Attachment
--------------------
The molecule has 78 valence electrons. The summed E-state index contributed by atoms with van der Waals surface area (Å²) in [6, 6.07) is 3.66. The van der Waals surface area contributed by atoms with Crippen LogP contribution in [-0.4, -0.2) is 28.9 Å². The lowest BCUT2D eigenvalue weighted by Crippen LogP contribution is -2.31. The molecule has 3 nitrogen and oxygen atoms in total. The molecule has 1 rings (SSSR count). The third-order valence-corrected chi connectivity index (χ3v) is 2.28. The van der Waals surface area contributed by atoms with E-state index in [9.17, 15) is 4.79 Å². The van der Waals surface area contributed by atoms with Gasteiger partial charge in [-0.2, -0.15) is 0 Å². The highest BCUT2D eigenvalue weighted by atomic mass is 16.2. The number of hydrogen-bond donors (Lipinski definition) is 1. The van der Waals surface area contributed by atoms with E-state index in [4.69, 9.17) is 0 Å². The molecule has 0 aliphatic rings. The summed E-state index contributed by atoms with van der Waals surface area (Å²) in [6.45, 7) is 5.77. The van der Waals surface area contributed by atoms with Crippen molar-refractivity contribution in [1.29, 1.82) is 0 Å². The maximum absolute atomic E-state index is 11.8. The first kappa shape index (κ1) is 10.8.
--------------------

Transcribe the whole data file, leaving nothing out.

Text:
The molecule has 78 valence electrons. The summed E-state index contributed by atoms with van der Waals surface area (Å²) in [6, 6.07) is 3.66. The van der Waals surface area contributed by atoms with Crippen LogP contribution in [-0.4, -0.2) is 28.9 Å². The lowest BCUT2D eigenvalue weighted by Crippen LogP contribution is -2.31. The molecule has 3 nitrogen and oxygen atoms in total. The molecule has 1 rings (SSSR count). The third-order valence-corrected chi connectivity index (χ3v) is 2.28. The van der Waals surface area contributed by atoms with E-state index in [9.17, 15) is 4.79 Å². The van der Waals surface area contributed by atoms with Gasteiger partial charge in [-0.2, -0.15) is 0 Å². The highest BCUT2D eigenvalue weighted by atomic mass is 16.2. The number of hydrogen-bond donors (Lipinski definition) is 1. The van der Waals surface area contributed by atoms with E-state index in [4.69, 9.17) is 0 Å². The molecule has 0 aliphatic rings. The summed E-state index contributed by atoms with van der Waals surface area (Å²) in [6.45, 7) is 5.77. The van der Waals surface area contributed by atoms with Crippen molar-refractivity contribution in [1.29, 1.82) is 0 Å². The maximum absolute atomic E-state index is 11.8. The first kappa shape index (κ1) is 10.8.